The effective study of quadratic forms originated with a paper of Cassels in 1955, in which he proved that if an integral quadratic form is isotropic, then it has non-trivial zeros of bounded height. Here height stands for a certain measure of arithmetic complexity, which we will make precise. This theorem has since been generalized and extended in a number of different ways. We will discuss some of such generalizations for quadratic spaces over a fixed number field as well as over the field of algebraic numbers. Specifically, let K be either a number field or its algebraic closure, and let F be a quadratic form in N \geq 2 variables with coefficients in K. Let Z be a subspace of K^N, and suppose that the quadratic space (Z,F) is isotropic. We will discuss the existence of maximal totally isotropic subspaces of (Z,F) of bounded height, and orthogonal Witt decomposition of (Z,F) with components of bounded height. We will also discuss representations of isometries of (Z,F) as products of reflections of bounded height, which can be thought of as an effective version of Cartan-Dieudonne theorem. Lecture given at the Colloquium of the Graduiertenkolleg, June 2006.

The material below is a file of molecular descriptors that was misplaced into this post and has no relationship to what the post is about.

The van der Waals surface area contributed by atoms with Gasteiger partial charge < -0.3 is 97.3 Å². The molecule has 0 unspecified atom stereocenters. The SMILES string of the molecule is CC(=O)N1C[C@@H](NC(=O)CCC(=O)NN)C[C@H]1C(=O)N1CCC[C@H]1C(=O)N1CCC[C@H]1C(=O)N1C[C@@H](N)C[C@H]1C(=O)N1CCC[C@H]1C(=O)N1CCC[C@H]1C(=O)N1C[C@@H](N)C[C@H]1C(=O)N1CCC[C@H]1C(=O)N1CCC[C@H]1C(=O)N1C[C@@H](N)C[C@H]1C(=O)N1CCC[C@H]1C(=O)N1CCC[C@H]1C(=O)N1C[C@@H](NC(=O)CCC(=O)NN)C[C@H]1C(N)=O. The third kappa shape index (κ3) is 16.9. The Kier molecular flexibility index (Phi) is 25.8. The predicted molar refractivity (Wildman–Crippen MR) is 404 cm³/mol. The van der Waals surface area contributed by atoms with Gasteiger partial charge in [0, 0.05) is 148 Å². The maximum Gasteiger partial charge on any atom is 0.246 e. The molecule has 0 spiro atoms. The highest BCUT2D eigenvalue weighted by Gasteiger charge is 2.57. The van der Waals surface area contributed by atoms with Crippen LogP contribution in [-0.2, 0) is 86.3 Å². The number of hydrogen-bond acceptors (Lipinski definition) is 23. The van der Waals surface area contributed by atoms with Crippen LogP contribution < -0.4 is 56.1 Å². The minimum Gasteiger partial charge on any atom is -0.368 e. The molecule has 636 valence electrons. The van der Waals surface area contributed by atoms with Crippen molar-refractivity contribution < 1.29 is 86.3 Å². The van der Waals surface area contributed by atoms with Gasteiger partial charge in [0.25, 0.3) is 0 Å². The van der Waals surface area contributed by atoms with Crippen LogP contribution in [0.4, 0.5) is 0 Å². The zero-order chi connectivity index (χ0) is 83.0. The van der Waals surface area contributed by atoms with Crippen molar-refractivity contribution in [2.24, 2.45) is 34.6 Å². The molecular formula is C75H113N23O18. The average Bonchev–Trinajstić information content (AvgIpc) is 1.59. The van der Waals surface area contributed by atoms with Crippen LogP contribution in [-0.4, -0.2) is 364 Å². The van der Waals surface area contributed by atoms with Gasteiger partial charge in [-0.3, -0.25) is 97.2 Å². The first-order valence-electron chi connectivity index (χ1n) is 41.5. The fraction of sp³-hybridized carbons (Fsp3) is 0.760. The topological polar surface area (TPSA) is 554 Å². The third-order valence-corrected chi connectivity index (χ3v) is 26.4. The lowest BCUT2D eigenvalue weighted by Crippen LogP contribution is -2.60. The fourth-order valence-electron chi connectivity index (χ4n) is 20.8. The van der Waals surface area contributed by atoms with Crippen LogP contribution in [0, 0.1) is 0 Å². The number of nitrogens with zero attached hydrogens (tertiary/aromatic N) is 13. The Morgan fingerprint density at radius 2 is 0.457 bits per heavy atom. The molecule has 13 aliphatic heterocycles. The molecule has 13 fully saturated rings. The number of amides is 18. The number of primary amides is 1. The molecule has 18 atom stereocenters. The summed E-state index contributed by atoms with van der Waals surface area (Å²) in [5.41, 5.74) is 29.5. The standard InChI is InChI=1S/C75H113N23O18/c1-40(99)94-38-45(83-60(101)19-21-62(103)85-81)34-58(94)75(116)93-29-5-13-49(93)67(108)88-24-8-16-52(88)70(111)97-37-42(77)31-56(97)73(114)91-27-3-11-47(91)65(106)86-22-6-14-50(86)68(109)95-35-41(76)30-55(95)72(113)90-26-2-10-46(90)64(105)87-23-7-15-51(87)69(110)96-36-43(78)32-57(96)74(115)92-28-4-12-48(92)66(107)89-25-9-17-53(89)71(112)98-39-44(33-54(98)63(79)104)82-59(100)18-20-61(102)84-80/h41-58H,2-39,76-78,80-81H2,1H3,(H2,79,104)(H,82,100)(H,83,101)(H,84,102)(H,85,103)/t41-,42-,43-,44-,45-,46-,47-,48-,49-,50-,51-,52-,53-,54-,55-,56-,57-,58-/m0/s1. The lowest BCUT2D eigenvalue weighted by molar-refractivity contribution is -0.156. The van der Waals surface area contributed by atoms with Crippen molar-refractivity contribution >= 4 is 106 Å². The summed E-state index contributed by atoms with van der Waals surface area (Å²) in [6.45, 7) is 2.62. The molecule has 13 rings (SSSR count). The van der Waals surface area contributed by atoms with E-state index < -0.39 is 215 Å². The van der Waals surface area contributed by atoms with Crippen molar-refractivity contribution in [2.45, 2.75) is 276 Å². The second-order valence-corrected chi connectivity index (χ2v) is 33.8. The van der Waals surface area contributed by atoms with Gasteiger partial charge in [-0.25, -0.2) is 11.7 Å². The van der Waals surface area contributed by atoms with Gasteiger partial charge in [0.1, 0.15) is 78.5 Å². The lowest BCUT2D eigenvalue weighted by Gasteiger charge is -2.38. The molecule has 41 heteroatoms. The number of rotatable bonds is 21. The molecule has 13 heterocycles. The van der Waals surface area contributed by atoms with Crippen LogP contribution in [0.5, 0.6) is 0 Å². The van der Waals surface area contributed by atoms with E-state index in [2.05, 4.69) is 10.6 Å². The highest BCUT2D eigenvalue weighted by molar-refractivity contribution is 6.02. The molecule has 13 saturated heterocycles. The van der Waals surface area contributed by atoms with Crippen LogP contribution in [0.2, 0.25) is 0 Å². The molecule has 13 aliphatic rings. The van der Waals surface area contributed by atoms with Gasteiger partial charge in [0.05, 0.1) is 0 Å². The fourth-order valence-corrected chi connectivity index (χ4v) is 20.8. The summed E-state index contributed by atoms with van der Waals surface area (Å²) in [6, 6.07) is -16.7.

© 2006 Lenny Fukshansky
Fukshansky, Lenny. "Quadratic forms and height functions." Colloquium of the Graduiertenkolleg, University of Göttingen, June 2006.